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View Full Version : Valsalva problems. Advice needed.


zogorion
15 March 2006, 16:51
Good day all. I'll try to make this brief.
While processing MEPS for my enlistment into the AF in 2001 I failed to be able to move my TM enough to pass my flight physical, which didn't come as a big surprise to me, because I've never been able to valsalva; make my ears pop by "holding my nose and blowing." So, I didn't get my aircrew job like I wanted, did the Intel thing for 4 years and got out last year.
Pretty much since my ETS, I've been doing the contractor thing in Iraq. Nothing high-speed, but I've now had a lot more exposure to Army Infantry and SF and have been contemplating enlisting in the Army as an 11B with an Airborne contract or 18X.
What I'm hoping someone can help me out with: Is there a way to learn how to valsalva, or train yourself to do it? And if not, is there a way to fake it for my next trip to MEPS? I can clear my ears just fine by swallowing, yawning, chewing gum, etc. I just can't valsalva.
From what I've read, not being able to valsalva is a big deal, because it seems you won't be eligible for any schools (Airborne, HALO, Ranger, SF) if you can't. I don't know if they do waivers for valsalva, but I've heard waivers for Prior Service are hard enough to come by to begin with. Just looking for a heads up, because I don't think I would be happy as a leg 11B without the potential to go to the high-speed schools.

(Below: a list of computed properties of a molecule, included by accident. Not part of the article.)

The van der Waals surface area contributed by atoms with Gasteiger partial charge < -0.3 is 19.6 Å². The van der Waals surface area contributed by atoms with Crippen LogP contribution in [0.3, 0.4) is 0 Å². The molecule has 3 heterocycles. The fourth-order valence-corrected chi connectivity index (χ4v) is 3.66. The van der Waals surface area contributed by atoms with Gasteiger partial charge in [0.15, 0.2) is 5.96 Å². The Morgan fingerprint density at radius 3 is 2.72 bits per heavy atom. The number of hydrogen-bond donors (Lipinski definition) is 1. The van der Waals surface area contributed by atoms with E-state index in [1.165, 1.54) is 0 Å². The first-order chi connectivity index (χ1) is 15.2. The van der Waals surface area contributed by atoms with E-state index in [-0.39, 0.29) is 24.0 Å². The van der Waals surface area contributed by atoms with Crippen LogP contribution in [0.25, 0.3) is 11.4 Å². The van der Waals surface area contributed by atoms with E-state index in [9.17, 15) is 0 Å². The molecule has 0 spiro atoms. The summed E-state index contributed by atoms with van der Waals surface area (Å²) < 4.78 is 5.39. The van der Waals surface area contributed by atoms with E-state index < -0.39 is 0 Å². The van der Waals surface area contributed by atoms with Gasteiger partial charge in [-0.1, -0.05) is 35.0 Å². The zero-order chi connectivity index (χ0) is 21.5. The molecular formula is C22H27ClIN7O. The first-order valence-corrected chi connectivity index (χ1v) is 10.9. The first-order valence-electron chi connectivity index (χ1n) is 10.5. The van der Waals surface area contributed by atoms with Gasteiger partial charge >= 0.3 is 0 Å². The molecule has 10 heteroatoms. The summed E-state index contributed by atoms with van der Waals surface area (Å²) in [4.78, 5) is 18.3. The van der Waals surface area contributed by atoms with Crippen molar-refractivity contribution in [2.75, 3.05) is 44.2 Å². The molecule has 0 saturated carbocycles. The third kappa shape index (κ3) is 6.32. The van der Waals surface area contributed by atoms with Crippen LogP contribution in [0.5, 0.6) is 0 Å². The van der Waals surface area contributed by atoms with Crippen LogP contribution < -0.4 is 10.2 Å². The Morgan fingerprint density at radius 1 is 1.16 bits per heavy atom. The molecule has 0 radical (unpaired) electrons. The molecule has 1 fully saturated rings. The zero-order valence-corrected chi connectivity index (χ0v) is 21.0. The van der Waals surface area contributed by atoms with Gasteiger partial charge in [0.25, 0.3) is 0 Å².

I know I'm an FNG, but I appreciate any advice you guys can offer.

ussfpa
15 March 2006, 22:58
You don't have to valsalva by holding your nose and blowing...any of the techniques you stated that move your TM are sufficient.

That being said-"faking it" on your physical (or anything else important) is not the desired method. The last thing you need is to get someplace where you need to be able to equalize-you CAN'T- and you, your team, or your mission suffers.

It may sound "holier than thou"-but in the end, it is both the truth and the right thing to do.

PA

Sharky
16 March 2006, 00:12
You dont really know what pain is until you have blown out an eardrum because you couldn't equalize. BTDT.

zogorion
16 March 2006, 10:00
You don't have to valsalva by holding your nose and blowing...any of the techniques you stated that move your TM are sufficient. PA